A young child does the washing up
Children, Young People and Families, Memory

Doing more chores linked to better executive functioning in kids – but direction of effect is unclear

Children who did more chores had better working memory and were better at ignoring distractions – but results should be interpreted with caution.

02 August 2022

By Emma Young

When kids do household chores, this clearly helps out the family. But it benefits them, too. Research shows it boosts feelings of autonomy and is linked to greater life satisfaction and sociability. Now a new paper in Australian Occupational Therapy suggests that doing chores may even improve working memory and the ability to ignore distractions or temptations to focus on a task (known as inhibition).

These two so-called executive functions are very important for success in life. So if doing chores does indeed develop them, this could represent a strikingly simple way to help kids to help themselves, while also assisting the rest of the household.

Deanna L. Tepper at La Trobe University, Australia, and colleagues recruited just over 200 parents and guardians of children aged 5-13 years for their online study. Almost three quarters of participants lived in Australia, with the rest from other countries in Oceania, Europe, Asia and North America.

As well as providing demographic information, the participants completed two main questionnaires. In the first, they rated the child’s executive functions (their ability to plan and regulate themselves, for example), resulting in overall scores for working memory and inhibition).

In the second, they indicated whether the child did various household chores, such as helping to prepare meals, sorting laundry, unloading the dishwasher and organising their own belongings for school. If the family had a pet, they completed a further survey, in which they reported on the child’s participation in various pet-related chores, such as feeding and grooming.

The results showed a statistical link between doing more chores (though not those related to pet care), and better scores on working memory and inhibition.

“Our findings likely reflect that most chores require individuals to self-regulate, maintain attention, plan and switch between tasks, thereby supporting the development of executive function,” the team writes.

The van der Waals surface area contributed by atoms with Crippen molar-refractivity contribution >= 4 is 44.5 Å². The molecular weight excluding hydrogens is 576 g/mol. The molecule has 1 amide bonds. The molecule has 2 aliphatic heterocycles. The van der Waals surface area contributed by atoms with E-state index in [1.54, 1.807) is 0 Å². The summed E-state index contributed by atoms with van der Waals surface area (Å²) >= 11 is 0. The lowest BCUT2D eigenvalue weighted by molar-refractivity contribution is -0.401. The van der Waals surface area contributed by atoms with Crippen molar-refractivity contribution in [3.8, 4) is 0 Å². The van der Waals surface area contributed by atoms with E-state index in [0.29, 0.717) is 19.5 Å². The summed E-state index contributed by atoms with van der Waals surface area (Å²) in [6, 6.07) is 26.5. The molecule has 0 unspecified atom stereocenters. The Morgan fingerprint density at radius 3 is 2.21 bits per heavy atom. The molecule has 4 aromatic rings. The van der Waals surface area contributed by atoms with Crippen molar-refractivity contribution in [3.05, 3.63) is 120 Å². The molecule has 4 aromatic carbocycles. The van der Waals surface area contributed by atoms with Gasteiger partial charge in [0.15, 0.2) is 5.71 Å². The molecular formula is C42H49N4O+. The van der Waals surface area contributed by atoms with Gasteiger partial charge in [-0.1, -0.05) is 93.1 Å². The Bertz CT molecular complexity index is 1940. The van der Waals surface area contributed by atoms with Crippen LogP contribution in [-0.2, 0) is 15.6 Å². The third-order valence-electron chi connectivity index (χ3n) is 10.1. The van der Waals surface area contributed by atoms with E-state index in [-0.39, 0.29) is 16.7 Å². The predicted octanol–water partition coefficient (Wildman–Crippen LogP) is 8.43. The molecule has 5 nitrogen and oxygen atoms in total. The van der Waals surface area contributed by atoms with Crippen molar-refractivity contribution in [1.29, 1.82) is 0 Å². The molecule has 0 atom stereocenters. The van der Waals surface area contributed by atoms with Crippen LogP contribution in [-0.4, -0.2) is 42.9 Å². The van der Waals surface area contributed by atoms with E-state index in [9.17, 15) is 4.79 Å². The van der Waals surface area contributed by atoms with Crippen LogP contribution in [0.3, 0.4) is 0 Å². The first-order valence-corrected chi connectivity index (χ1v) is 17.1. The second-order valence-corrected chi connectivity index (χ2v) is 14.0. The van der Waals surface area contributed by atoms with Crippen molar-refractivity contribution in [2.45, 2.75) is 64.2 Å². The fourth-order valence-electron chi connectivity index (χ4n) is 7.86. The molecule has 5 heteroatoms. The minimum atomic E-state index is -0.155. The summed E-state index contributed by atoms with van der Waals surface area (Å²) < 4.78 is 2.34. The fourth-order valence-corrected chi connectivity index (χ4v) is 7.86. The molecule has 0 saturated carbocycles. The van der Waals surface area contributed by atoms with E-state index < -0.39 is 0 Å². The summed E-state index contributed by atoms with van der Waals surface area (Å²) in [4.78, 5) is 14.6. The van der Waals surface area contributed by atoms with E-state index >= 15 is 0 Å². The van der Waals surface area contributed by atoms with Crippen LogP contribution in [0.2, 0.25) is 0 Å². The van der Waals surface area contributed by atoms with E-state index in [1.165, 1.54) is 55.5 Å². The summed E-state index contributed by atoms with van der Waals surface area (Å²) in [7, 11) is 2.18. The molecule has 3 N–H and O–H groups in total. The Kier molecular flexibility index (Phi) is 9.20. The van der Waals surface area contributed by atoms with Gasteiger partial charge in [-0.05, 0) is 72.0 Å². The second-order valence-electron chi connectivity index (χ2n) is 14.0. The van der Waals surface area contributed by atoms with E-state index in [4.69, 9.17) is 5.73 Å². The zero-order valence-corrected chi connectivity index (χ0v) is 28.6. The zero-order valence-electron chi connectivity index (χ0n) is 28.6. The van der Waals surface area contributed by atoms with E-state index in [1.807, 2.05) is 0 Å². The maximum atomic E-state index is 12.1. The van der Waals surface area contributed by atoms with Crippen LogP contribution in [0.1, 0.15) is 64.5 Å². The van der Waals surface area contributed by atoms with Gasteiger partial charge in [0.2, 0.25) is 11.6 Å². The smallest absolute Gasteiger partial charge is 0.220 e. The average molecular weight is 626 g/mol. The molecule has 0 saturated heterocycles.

What might explain the absence of a link between pet care, specifically, and executive abilities? The researchers suggest that it’s because pet care is relatively simple — so if putting out food for a dog or grooming it, say, doesn’t really challenge a child’s executive abilities, it doesn’t train them.

However, there are a number of weaknesses in this study, and so reasons to be very cautious about inferring that greater engagement in chores actually boosts executive abilities.

“Our findings likely reflect that most chores require individuals to self-regulate, maintain attention, plan and switch between tasks, thereby supporting the development of executive function.”

To begin with, though the team in fact gathered self-report data on socioeconomic status, they didn’t control for this in their analysis (though they did control for age, gender, and disability). Lower SES has been linked to poorer executive function in children. So if higher SES caregivers expect their kids to do more chores, this could have influenced the link.

Another reason for caution is that earlier work has found only low-to-moderate links between results from the executive abilities questionnaire used in this study and actual objective lab measures of executive abilities. In other words, the parents’ ratings of the children’s working memory, self-control and so on can’t be expected to be especially accurate.

Most importantly of all, though, a link between doing chores and better executive abilities, if it does exist, could easily run the other way around: it could be that parents are more likely to get kids who are already good at organising themselves, and so on, to do chores. Because, let’s face it, if a kid needs supervision, lots of reminders and encouragement to complete a chore, it could be a lot quicker just to do it yourself, especially if you’re in a rush — and every family knows exactly what that’s like.

I can think of a lot of reasons why getting kids to learn to look after themselves and others is a very good thing for them, as well as the rest of the family. But the evidence just isn’t there — at least not yet — to say that boosting executive abilities is one of the benefits of childhood chores.